CableMod is giving away a GeForce RTX 4090 — one of the Best GPUs, to commemorate the huge success of its 12VHPWR power adapter, which the company says has sold over 50,000 units since its launch. For the giveaway, Cablemod is aptly using a fully repaired Gigabyte RTX 4090 Gaming OC that was damaged from a melted 12VHPWR connector. For details on how to enter check out the Reddit post here.
Cablemod's 16-pin power adapter is very popular and is the company's fastest-selling item to date. The success of its adapter is in no small part to Nvidia's recent 16-pin power connector fiasco, involving dead RTX 4090s and melted 16-pin power connectors.
The Cablemod adapter is a right-angle connector that changes the direction of the 16-pin power connector to improve compatibility in smaller computer chassis. Most importantly, the adapter reduces any stress a 16-pin cable or Nvidia's 8-pin to 16-pin adapter might encounter to prevent unwanted damage to the connector's rather small connection points.
The RTX 4090 issues began right after the GPU launched in 2022. During this time, several user reports appeared on the internet showing dead RTX 4090s with melted 16-pin power connectors. It wasn't long before the user reports began increasing to the point where the press, Nvidia, and Nvidia's AIB partners began to pay attention and started troubleshooting the problem.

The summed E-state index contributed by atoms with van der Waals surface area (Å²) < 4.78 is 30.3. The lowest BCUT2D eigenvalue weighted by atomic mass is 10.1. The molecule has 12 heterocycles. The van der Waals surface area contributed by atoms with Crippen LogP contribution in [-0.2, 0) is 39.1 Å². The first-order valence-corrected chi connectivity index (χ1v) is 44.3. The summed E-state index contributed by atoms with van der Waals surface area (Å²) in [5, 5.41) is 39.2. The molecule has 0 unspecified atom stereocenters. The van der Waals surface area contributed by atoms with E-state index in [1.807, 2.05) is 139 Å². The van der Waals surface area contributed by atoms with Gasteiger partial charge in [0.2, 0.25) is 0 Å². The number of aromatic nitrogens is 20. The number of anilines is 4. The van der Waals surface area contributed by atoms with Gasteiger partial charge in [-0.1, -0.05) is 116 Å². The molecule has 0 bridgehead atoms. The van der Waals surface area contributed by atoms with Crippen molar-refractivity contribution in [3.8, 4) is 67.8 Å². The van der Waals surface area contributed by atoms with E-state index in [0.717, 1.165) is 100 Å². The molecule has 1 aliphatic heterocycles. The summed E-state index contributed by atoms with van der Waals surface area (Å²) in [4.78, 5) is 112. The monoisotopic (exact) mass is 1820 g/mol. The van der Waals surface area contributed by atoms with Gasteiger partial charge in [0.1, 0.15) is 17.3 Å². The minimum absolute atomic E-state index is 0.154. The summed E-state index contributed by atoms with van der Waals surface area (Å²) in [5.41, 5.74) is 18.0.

After a few months of investigating, Nvidia finally came to a consensus that user error was the problem. Nvidia reported that some RTX 4090 users were not pushing in the 16-pin power connector all the way in, which causes internal temperatures to rise within the connector, damaging the graphics card.
However, there were other investigations led by third-party media outlets that showed a different outcome. One such outlet included Igor's Lab which came to the conclusion that Nvidia's quadruple 8-pin to 16-pin power adapter was at fault, due to poorly built construction. Nvidia never confirmed Igor's story, so we really don't know how problematic Nvidia's adapter was. Thankfully the problems weren't widespread and only a small minority of cards were affected. For more details, be sure to check out our full coverage of the problem here.
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Aaron Klotz is a freelance writer for Tom’s Hardware US, covering news topics related to computer hardware such as CPUs, and graphics cards.